Yup…got one of “those” emails in my inbox.
Instead of, “Hey Cindy!” or “Hi Girlfriend!” or even “Dear Subscriber”, the marketing message might just as easily have said, “Hey You! If you are inhaling and exhaling, I have something for you…and oh, promote it for me to your friends, too!” Ok, ok…I am being harsh because I’m in a database due to an encounter I had at a meeting. I think.
What’s that saying? “If you can’t be a good example, at least be a good warning.”
After raising three people to adulthood and being an outside salesperson for years, there are fewer and fewer things that cross my path that warrant an “Are you kidding me?!” response. I feel it’s my obligation to use that particular email as a “what not to do” example in order to save those who endeavor to promote their businesses from this kind of blunder.
Here’s the stripped down version of what I opened in my email inbox (not my spam folder):
“Hello. We had the pleasure of exchanging business cards at a networking event and I am following up to invite you to [attend my seminar] so you can [learn this concept].
Who else do you know who would like to [learn this concept]? Please help me spread the word and share this email with them.
I kept the writer’s exact wording, making only changes between the “[ ]” to illustrate my point. The original content doesn’t matter.
Almost immediately, I was taken aback enough by the author’s untimely presumed close. Only because I decided to write this warning, I further investigated the rest of the page and clicked on the consultant’s website. In theory, what a simple tactic for conversion! – have the reader scroll down and even click to another site, right?
In all fairness, the email went on to nicely describe the event in the lower part of the note, which I never would have read given the opening attempt at engagement. Now on a mission, I clicked onto the website link to see the person who was hosting this seminar promotion, seeking a clue to how or where our theoretical connection may have happened. I was finding myself eager to forgive this upside-down approach if there was some connection. “Work with me here, people! Throw me a bone! I’m working at how I know this seminar provider!” No recognition of the face on the website, either. Bummer.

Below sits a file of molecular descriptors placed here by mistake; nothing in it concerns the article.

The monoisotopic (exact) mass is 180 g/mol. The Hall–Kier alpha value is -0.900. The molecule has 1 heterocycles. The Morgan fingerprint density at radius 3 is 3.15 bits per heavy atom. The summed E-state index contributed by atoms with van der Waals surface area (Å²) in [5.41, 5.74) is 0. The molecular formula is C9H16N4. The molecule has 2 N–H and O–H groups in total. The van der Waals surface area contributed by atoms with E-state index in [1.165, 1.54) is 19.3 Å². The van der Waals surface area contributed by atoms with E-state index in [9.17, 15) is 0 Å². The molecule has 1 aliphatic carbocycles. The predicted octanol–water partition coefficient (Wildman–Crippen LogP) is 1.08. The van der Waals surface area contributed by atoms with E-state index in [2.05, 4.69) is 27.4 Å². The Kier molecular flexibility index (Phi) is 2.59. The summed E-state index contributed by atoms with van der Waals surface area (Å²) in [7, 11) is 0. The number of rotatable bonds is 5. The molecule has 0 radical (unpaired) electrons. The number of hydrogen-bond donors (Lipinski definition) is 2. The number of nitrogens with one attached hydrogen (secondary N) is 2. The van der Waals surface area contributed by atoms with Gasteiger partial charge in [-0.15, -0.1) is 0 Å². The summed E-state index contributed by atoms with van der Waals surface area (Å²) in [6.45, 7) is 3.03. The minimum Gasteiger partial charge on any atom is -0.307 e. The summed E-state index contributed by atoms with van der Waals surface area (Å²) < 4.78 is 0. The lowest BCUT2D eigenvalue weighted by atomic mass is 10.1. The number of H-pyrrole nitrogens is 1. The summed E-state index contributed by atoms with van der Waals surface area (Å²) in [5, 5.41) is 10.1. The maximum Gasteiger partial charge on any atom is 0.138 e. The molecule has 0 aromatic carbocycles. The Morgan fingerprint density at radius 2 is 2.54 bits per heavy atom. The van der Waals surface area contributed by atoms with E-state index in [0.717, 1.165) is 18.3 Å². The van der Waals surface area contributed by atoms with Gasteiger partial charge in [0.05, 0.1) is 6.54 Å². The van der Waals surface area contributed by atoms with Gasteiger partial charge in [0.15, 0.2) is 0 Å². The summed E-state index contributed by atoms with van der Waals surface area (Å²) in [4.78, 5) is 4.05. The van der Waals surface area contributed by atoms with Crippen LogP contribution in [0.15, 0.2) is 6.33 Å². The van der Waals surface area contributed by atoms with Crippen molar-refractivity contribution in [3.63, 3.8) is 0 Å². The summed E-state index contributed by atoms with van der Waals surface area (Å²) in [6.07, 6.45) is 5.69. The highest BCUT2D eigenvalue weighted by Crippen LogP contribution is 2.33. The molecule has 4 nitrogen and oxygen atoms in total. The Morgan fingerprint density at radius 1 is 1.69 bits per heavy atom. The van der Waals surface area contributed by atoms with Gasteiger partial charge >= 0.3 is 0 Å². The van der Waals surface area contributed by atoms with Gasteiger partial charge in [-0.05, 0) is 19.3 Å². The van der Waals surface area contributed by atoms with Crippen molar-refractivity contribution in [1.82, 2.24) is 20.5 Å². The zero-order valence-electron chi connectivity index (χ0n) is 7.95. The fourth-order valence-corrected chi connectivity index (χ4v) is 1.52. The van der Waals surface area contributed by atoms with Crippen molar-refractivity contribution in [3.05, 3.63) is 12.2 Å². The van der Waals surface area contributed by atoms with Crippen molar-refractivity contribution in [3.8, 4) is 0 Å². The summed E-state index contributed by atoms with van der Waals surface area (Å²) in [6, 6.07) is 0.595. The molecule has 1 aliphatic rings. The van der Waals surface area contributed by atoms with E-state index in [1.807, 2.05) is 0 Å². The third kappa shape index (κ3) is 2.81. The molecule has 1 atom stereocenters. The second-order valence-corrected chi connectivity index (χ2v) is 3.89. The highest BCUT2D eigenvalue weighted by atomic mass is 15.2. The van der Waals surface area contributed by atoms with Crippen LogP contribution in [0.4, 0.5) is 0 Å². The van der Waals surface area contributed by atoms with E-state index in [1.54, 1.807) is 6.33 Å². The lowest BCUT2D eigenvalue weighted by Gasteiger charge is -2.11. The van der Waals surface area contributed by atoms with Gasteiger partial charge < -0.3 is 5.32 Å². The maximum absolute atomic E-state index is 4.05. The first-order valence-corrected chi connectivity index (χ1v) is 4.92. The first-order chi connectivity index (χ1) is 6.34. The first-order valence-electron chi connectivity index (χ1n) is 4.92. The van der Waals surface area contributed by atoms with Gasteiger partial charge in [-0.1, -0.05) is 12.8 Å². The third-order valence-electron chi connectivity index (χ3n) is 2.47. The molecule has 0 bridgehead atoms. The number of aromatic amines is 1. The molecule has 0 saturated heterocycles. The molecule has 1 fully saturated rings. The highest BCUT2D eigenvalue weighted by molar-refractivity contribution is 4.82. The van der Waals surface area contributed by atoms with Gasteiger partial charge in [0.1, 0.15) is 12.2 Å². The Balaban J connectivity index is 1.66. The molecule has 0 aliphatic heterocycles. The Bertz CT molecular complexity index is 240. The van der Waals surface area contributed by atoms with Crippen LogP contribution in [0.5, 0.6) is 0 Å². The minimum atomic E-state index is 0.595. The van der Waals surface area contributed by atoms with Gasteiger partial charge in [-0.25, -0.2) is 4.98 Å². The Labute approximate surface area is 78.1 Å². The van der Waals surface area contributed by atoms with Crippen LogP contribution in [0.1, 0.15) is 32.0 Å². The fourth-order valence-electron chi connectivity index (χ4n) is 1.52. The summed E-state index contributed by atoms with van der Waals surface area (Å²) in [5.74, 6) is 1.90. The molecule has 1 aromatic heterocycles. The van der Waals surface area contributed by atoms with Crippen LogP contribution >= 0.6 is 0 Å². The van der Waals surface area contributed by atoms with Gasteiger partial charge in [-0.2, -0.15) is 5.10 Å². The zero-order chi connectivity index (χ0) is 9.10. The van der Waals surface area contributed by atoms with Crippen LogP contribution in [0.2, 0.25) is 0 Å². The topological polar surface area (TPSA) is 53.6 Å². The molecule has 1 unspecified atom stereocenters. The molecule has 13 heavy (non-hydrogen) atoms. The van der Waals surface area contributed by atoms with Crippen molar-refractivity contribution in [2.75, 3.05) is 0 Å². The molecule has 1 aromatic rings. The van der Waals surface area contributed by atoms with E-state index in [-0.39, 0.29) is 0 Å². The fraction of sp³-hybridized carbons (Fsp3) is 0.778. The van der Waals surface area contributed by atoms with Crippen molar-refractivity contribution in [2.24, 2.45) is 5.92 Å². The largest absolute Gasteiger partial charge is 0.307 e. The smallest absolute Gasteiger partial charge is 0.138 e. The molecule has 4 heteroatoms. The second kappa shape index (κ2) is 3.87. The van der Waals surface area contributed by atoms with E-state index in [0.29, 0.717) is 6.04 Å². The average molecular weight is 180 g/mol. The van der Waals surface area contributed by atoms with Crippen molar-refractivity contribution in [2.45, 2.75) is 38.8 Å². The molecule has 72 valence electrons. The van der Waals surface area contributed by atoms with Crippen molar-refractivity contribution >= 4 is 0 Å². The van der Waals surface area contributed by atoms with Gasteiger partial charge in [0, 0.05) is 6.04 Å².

Granted, I am the first to admit I don’t have the steel-trap mind that my writing partner, WQ Kathleen, does for remembering names and faces, yet….really?! The recipient of a marketing promotion should not have to work this hard!
Summary: Both the promoter and the prospect lost in this case. Like many of you who get “pitched” on all kinds of ideas and solutions in a day, I am not the only one that has to work on not having the attention span of a paramecium, when it comes to discerning where to allot my time. Some rendition of, “Hey! You with the face! You’re in my data base. Read this!” is more likely to have the “delete” key be the next button of choice.
New prospects that don’t already at least know of you do not give a rip to be exposed to your wonderful solutions or ideas, unless they feel valued, significant, heard or even recognized. Your product or service might be the perfect answer to their prayers or calm for their nightmares, yet your reach will only be as long as your ability to make them feel what they seek to feel: important. It’s not about you, it’s about them. Caring matters.
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